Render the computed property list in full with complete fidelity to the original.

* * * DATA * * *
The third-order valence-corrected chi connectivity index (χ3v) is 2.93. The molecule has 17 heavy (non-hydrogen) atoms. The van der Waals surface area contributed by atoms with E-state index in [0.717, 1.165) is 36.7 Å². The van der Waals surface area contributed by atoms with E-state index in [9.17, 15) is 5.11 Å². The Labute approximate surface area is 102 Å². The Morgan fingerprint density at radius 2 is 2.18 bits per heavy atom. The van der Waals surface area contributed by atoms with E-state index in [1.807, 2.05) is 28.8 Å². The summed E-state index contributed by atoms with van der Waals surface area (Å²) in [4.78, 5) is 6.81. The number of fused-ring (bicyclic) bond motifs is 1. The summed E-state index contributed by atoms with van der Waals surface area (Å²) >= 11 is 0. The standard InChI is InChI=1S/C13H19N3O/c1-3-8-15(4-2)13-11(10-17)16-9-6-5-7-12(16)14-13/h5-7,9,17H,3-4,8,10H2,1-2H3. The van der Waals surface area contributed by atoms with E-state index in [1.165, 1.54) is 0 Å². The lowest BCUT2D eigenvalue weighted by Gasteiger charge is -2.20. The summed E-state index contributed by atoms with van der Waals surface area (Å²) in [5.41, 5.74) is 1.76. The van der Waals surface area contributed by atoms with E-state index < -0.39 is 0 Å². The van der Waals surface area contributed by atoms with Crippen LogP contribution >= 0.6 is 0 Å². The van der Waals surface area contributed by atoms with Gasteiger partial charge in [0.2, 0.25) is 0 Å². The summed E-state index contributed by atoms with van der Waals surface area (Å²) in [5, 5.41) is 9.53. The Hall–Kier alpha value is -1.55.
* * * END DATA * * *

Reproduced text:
The third-order valence-corrected chi connectivity index (χ3v) is 2.93. The molecule has 17 heavy (non-hydrogen) atoms. The van der Waals surface area contributed by atoms with E-state index in [0.717, 1.165) is 36.7 Å². The van der Waals surface area contributed by atoms with E-state index in [9.17, 15) is 5.11 Å². The Labute approximate surface area is 102 Å². The Morgan fingerprint density at radius 2 is 2.18 bits per heavy atom. The van der Waals surface area contributed by atoms with E-state index in [1.807, 2.05) is 28.8 Å². The summed E-state index contributed by atoms with van der Waals surface area (Å²) in [4.78, 5) is 6.81. The number of fused-ring (bicyclic) bond motifs is 1. The summed E-state index contributed by atoms with van der Waals surface area (Å²) >= 11 is 0. The standard InChI is InChI=1S/C13H19N3O/c1-3-8-15(4-2)13-11(10-17)16-9-6-5-7-12(16)14-13/h5-7,9,17H,3-4,8,10H2,1-2H3. The van der Waals surface area contributed by atoms with E-state index in [1.165, 1.54) is 0 Å². The lowest BCUT2D eigenvalue weighted by Gasteiger charge is -2.20. The summed E-state index contributed by atoms with van der Waals surface area (Å²) in [5.41, 5.74) is 1.76. The van der Waals surface area contributed by atoms with E-state index < -0.39 is 0 Å². The van der Waals surface area contributed by atoms with Crippen LogP contribution >= 0.6 is 0 Å². The van der Waals surface area contributed by atoms with Gasteiger partial charge in [0.2, 0.25) is 0 Å². The summed E-state index contributed by atoms with van der Waals surface area (Å²) in [5, 5.41) is 9.53. The Hall–Kier alpha value is -1.55.